LF: Right. Our focus is making movements. We can create a powerful strategy like no one else. We see the opportunity in a way no one has yet seen – and then create the tools to unleash a movement. This takes place in culture, which means social media, in content and out in the real world. We put much less focus on creating traditional ads.
What should executives be concerned about in terms of their marketing message and authenticity?
LF: Authenticity is the thing. We get clients asking us to advise them on how to become mission-driven. We love this because they want to ‘be’ it before they ‘talk’ it.
AB: My mantra for any advertiser has been the same for a long time, “Don’t say it. Prove it.” It works in advertising the same way it works in your own personal life.
Is “greenwashing” still an issue? Or are companies beginning to take their social responsibilities more seriously?
LF: We’re actually seeing the opposite: Companies take their social responsibility very, very seriously, but it’s the consumers who are skeptical. They think big companies are changing the smaller brands they acquire for the worse. But it’s not true in many cases. The tail is wagging the dog and big companies are learning from the small brands on how to engage consumers and earn their trust. We spend a lot of time thinking about this and working on this. It impacts companies at the product brand level but also at the corporate reputation level.
AB: I had a friend and major environmentalist that always said that she loved greenwashing because it always led to the same outcome. Either a company got away with it and was encouraged to go further before they got caught. Or they got called out and had to actually do what they said they would do. I think she might have been right and all that greenwashing just gave way to actual work to become more sustainable.
When will Wal-Mart or GE become a B-Corp? I’m kidding, but isn’t that what we need to change the discussion in this country?
DS: Big change that seems to happen overnight actually happens on the back of a pointillism that’s been forming over time. Suddenly it resolves in a consciousness shift. In other words, this change is already all around us, and it has momentum. Things are happening that we wouldn’t have dreamed. Campbell’s just came out for GMO labeling. Unilever famously has made huge commitments to sustainability and sees it as key to their future success. And Wal-Mart itself of course has made big commitments on renewable energy and waste. They’re not perfect but the fact that they’re on the journey is great.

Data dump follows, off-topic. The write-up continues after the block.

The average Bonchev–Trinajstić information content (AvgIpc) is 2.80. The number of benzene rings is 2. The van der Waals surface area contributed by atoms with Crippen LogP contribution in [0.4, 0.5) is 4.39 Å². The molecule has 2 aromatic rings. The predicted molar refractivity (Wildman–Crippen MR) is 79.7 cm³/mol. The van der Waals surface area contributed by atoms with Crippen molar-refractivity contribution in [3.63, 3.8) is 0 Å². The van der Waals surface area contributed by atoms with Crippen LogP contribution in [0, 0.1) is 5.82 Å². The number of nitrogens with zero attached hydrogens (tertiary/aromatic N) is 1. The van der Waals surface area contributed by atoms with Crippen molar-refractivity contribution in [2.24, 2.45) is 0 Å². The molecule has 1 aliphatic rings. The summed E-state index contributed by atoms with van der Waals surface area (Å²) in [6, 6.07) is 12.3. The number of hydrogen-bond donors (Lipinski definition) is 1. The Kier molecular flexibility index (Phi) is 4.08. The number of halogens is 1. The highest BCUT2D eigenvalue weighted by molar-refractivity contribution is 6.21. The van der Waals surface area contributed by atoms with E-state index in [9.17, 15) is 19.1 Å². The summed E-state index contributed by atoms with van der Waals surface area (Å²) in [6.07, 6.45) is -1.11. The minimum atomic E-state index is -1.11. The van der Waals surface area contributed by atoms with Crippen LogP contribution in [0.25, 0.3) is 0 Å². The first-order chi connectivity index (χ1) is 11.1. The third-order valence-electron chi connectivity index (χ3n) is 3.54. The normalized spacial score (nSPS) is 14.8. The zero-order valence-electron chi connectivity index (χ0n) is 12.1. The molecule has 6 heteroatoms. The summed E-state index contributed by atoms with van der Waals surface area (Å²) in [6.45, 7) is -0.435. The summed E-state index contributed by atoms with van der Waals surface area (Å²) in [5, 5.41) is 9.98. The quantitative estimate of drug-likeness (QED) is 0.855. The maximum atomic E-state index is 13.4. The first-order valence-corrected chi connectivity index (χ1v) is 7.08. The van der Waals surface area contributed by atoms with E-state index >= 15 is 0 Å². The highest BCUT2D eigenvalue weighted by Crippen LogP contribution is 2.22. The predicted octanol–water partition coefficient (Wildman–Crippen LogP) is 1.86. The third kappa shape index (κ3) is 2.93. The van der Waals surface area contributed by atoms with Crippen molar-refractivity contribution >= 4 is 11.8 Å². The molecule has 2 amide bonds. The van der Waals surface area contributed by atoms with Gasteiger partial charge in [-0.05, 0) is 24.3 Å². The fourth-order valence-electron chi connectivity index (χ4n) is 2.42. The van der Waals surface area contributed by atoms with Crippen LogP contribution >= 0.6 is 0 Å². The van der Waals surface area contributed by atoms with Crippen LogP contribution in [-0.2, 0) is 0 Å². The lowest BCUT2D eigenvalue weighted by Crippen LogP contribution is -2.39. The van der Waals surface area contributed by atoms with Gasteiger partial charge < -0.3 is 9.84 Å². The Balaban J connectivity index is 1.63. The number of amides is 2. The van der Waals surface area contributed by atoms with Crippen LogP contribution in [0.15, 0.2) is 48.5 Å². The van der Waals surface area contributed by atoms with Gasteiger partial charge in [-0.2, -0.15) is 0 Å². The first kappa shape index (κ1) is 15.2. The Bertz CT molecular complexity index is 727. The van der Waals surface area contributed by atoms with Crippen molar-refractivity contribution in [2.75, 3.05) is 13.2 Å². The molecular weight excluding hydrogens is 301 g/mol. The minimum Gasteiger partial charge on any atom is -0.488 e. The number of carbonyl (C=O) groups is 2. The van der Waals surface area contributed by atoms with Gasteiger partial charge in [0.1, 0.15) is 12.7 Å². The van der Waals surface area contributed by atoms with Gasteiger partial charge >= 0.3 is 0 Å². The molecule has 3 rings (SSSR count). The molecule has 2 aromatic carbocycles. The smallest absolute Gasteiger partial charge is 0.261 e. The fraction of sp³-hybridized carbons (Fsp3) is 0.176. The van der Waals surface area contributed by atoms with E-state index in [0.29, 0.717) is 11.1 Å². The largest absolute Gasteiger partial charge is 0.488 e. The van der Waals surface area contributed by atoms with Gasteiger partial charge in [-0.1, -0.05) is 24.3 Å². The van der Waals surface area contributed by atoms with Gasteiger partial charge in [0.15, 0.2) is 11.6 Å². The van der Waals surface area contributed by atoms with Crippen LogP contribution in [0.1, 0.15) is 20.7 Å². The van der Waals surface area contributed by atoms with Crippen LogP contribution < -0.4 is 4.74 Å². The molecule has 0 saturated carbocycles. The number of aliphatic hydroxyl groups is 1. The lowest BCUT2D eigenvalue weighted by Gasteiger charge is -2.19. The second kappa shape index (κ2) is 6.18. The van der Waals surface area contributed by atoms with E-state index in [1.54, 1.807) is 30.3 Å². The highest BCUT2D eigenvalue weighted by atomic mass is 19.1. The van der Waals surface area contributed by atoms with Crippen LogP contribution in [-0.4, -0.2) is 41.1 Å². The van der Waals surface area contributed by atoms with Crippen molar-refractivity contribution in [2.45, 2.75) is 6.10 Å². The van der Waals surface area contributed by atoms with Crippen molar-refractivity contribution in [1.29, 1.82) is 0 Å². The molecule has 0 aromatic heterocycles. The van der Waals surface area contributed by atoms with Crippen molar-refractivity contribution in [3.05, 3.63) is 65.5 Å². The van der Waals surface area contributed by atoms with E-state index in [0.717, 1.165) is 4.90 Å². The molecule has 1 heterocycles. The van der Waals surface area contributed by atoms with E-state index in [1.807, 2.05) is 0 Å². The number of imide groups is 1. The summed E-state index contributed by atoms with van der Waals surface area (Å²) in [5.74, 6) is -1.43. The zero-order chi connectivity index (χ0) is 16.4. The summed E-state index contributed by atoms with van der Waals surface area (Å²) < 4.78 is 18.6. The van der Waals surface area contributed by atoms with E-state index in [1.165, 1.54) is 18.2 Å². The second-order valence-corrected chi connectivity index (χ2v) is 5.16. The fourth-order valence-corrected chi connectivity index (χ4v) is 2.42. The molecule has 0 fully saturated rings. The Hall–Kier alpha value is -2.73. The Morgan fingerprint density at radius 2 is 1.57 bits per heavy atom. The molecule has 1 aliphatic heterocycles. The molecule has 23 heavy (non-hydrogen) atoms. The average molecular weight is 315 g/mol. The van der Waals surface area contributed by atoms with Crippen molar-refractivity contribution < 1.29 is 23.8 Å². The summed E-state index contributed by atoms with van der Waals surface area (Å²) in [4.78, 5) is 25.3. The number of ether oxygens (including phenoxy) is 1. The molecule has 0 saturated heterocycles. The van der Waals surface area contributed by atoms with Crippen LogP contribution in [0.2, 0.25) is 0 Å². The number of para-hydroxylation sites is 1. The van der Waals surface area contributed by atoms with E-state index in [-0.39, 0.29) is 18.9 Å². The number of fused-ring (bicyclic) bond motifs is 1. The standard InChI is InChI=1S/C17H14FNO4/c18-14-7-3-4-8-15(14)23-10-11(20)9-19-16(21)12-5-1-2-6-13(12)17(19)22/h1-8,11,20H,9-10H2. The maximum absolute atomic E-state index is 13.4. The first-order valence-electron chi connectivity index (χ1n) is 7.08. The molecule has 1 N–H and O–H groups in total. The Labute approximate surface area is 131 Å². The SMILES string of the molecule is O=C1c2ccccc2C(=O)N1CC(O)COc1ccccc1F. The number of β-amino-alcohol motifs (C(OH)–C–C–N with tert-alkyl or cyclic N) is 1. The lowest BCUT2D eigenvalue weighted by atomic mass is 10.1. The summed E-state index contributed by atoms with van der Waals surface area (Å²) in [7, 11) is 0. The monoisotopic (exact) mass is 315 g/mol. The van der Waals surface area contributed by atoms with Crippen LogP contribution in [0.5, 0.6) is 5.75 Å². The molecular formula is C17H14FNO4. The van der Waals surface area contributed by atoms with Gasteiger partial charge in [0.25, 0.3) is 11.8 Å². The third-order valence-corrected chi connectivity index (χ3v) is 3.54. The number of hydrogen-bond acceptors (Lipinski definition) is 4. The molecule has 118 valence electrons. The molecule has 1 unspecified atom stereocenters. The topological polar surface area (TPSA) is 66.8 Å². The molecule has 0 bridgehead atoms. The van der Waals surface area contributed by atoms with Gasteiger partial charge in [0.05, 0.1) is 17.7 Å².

AB: It’s not such an outrageous notion anymore. I can pretty much guarantee they have each talked about being a B-corp. That would have been laughable just 4 or 5 years ago.
LF: I think we’re seeing these companies held accountable like never before. It’s up to us to demand the changes we seek.
Is there something you are working on, or something I haven’t asked you about that you’d like to discuss?
LF: We’ve talked a lot about companies and brands, but there is a whole other world out there that leans more into the political realm that cares about getting people to vote, to understand and care about the issues, see how they impact their lives. We work with a lot of these organizations that are looking to engage people. People are so turned off from the news, from issues, from politics that they check out. But they need to see that they matter. Everything matters. And it’s personal. Policy cares about you even if you don’t care about it. It impacts how much money you make, the opportunities that are available to you, the freedoms you enjoy – and yes – what companies are able to sell to you. So we see it as all connected and one and the same thing.
AB: I love that as an agency Fearless is equally comfortable working on issues or brands. And that much of the process is the same. It just proves that people want to support something that matters. Sometimes that’s a cause or a candidate but just as often these days it’s a company.
DS: Yeah, I love that, and working on issues, framing them, helping people to understand their relevance is a big part of what we do. We are facing all manner of deep, complex and seemingly intractable problems. Yet the cultural mindset is always evolving. That’s the fertile territory for our work. Progress is always possible.
INTERVIEW by Christian Sarkar.